Caixin
Mar 31, 2021 07:20 PM
OPINION

Opinion: Asia’s Post-Covid Challenges Offer Opportunities to Unlock Dormant Growth

A container ship sits docked at the Port of Singapore on Nov. 23. Photo: VCG
A container ship sits docked at the Port of Singapore on Nov. 23. Photo: VCG

Frederic Neumann is co-head of Asian Economic Research at HSBC.

It’s far too early to proclaim victory over the virus. The fight rages on, and human suffering endures. Yet, faintly, one can make out the first rays shining through the dark clouds of the pandemic. Most of Asia has brought recent outbreaks under control, and the arrival of vaccines offers, even if haltingly, the hope that Covid-19 will be vanquished in due course. Yet, Asia faces considerable economic challenges that will require determination and imagination to tackle.

The past year, for all its challenges, has underlined Asia’s economic resilience. Take India. After losing nearly one-quarter of its GDP during the initial outbreak, by the end of 2020 its economy rebounded to be a smidgen larger than during the prior, Covid-19-free year. Elsewhere, excluding China and Japan, the region’s economy contracted by a ‘mere’ 2.1% last year — a number that masks enormous variations among individual markets, to be sure, but signifies resilience on a broad scale.

Three explanations come to mind. First, most economies were extraordinarily successful in containing the virus. While this came at the cost of many restrictions, especially on international travel, it nevertheless helped cushion local demand over time.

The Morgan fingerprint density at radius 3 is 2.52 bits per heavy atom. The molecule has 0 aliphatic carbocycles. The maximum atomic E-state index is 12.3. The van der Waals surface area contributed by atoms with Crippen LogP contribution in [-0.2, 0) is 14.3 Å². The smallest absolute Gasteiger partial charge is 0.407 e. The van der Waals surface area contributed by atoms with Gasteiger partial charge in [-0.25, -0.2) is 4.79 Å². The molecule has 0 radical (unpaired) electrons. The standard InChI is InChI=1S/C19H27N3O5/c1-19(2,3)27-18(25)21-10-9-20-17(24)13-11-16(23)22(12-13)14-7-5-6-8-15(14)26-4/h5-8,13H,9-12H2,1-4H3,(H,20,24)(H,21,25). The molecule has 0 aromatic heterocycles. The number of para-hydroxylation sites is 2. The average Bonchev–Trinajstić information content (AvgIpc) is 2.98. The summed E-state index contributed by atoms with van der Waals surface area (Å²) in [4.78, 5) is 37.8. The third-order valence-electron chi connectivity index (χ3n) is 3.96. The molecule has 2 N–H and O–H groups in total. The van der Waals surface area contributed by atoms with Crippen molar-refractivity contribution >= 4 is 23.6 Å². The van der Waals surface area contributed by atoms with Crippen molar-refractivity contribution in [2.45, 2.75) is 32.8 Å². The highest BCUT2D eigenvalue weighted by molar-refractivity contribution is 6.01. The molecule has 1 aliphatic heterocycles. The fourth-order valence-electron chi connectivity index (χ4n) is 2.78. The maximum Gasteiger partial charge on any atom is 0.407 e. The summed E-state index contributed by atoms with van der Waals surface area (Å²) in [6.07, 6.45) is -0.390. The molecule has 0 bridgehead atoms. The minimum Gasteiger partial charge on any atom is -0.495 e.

Second, China’s swift rebound, in and out of the pandemic before anyone else, supported growth across the region from South Korea to Thailand, and Malaysia to Taiwan. Commodities, too, surged back, as China’s economy kicked up a gear, benefiting Indonesia and Australia and many places beyond.

Third, exports — that essential fuel to Asia’s economic engine — soared. The world may have sharply curtailed its demand for services during the pandemic, but its appetite for goods, many manufactured in Asia, turned voracious. Furniture, electronics, home appliances: the essential goods of lockdowns everywhere, were in such demand, and still are, that containers to transport them are in short supply.

It’s tempting, therefore, to believe that Asia’s strength will only continue to build over the coming quarters. And the fading threat of the virus should certainly abet the recovery.

But it’s important to remember that the three pillars of Asia’s resilience will look less sturdy over the coming year.

For one, while having contained the virus in many places amiably, natural immunity to Covid-19 is low. In addition, the vaccine roll-out is proceeding haltingly, trailing efforts the U.S. and the U.K., in particular, and even lagging behind continental Europe. While herd immunity from a combination of natural resistance and vaccination might be achieved in the West by this summer, most of Asia will reach the goal only in the first half of 2022.

Next is China. Its recovery has been stupendous. But momentum is bound to fade. Read closely the speeches, documents, and proclamations during the recent National People’s Congress and one conclusion stands out: the priority is shifting from growth to the curtailment of debt and a return to financial prudence.